It is possible to annul a married relationship if it breaks the marriage laws. An example of this would be an incestuous marriage that is prohibited. The marriage of siblings, uncles, nieces, aunts, and nephews is prohibited. Also, it is generally against the law to marry first cousins. A marriage that is not in accordance with the law of marriage cannot be recognized by the state. Accordingly, the contract becomes invalid.

Many state laws contain time limitations regarding when individuals may file for annulments. You may not be allowed to annul your marriage if you have been married for a longer time than the limitation. You have two options: separation or divorce.

How Does an Annulment Affect the Legal Rights and Responsibilities of the Partners?

Once a marriage is annulled, it is considered void. While all marital records remain, the couple may consider themselves as never having a marriage.

Although an annulment voids the wedding, it does not affect the legitimacy of the children or the couple’s responsibility to them. When there are minor children involved, child custody and support are factors that still must be dealt with in an annulment. The court can order child support, custody, and visitation, similar to a divorce.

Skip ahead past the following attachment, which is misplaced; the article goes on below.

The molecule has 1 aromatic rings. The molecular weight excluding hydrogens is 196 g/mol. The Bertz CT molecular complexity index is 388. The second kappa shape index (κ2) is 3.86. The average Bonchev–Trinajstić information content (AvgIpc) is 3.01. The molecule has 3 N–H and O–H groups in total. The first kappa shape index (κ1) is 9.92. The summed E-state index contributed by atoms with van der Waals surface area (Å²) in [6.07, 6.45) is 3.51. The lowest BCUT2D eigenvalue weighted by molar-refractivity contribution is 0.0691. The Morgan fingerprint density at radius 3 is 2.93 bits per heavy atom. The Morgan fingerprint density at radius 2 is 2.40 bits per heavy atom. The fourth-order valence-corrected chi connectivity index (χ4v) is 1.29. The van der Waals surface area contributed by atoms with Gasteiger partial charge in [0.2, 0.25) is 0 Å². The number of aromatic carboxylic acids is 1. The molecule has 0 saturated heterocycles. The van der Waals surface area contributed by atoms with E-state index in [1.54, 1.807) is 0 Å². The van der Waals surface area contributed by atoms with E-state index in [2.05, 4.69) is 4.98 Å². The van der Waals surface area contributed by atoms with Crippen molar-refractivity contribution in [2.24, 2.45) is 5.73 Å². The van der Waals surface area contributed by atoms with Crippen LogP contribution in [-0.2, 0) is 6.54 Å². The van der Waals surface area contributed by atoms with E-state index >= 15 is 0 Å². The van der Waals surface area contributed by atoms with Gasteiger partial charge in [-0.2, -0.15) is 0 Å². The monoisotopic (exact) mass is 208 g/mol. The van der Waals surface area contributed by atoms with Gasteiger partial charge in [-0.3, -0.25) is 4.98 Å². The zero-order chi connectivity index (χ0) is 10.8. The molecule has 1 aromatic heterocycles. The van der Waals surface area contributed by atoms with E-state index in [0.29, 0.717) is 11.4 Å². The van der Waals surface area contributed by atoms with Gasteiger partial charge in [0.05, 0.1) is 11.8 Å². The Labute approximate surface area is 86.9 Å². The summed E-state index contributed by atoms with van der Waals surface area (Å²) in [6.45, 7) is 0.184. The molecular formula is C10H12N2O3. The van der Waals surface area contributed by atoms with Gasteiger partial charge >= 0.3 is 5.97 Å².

Likewise, if assets and property were acquired by the couple during the marriage, the equitable distribution would still be a factor. The court may intervene in the distribution of marital property and may also order spousal maintenance in certain circumstances.

Getting the Help of an Experienced Divorce Lawyer for a Possible Annulment

New York family law can be complicated. If you are considering an annulment and concerned about whether consummation of your marriage is a factor, about your grounds, rights, and your responsibilities, it is essential to get the skilled guidance of a New York family law attorney. At The Law Office of Ryan Besinque, we have the experience it takes to guide you toward the best resolution for you and your family. Call us at (929) 251-4477 or email us at ryan@besinquelaw.com to schedule a free consultation.